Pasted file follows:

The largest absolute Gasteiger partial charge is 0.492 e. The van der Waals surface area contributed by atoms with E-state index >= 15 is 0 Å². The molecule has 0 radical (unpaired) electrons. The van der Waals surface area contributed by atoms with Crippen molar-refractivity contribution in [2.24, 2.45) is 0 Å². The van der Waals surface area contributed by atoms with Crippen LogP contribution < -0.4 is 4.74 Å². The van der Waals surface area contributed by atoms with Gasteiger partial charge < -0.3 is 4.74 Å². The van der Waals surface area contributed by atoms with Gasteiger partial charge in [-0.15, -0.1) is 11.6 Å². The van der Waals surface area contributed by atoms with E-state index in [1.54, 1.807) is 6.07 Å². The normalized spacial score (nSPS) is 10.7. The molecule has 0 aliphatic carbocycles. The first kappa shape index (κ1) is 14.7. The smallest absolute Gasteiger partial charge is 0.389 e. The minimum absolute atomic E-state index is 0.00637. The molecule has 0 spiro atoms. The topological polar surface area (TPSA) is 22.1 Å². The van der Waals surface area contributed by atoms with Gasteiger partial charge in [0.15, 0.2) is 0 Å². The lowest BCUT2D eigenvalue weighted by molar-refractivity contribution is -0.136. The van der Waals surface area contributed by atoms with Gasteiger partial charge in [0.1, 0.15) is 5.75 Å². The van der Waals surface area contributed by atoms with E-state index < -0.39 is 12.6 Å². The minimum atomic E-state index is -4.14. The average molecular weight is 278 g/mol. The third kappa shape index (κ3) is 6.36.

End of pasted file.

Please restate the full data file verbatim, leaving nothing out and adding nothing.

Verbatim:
The largest absolute Gasteiger partial charge is 0.492 e. The van der Waals surface area contributed by atoms with E-state index >= 15 is 0 Å². The molecule has 0 radical (unpaired) electrons. The van der Waals surface area contributed by atoms with Crippen molar-refractivity contribution in [2.24, 2.45) is 0 Å². The van der Waals surface area contributed by atoms with Crippen LogP contribution < -0.4 is 4.74 Å². The van der Waals surface area contributed by atoms with Gasteiger partial charge < -0.3 is 4.74 Å². The van der Waals surface area contributed by atoms with Gasteiger partial charge in [-0.15, -0.1) is 11.6 Å². The van der Waals surface area contributed by atoms with E-state index in [1.54, 1.807) is 6.07 Å². The normalized spacial score (nSPS) is 10.7. The molecule has 0 aliphatic carbocycles. The first kappa shape index (κ1) is 14.7. The smallest absolute Gasteiger partial charge is 0.389 e. The minimum absolute atomic E-state index is 0.00637. The molecule has 0 spiro atoms. The topological polar surface area (TPSA) is 22.1 Å². The van der Waals surface area contributed by atoms with Gasteiger partial charge in [0.15, 0.2) is 0 Å². The lowest BCUT2D eigenvalue weighted by molar-refractivity contribution is -0.136. The van der Waals surface area contributed by atoms with Gasteiger partial charge in [0.1, 0.15) is 5.75 Å². The van der Waals surface area contributed by atoms with E-state index < -0.39 is 12.6 Å². The minimum atomic E-state index is -4.14. The average molecular weight is 278 g/mol. The third kappa shape index (κ3) is 6.36.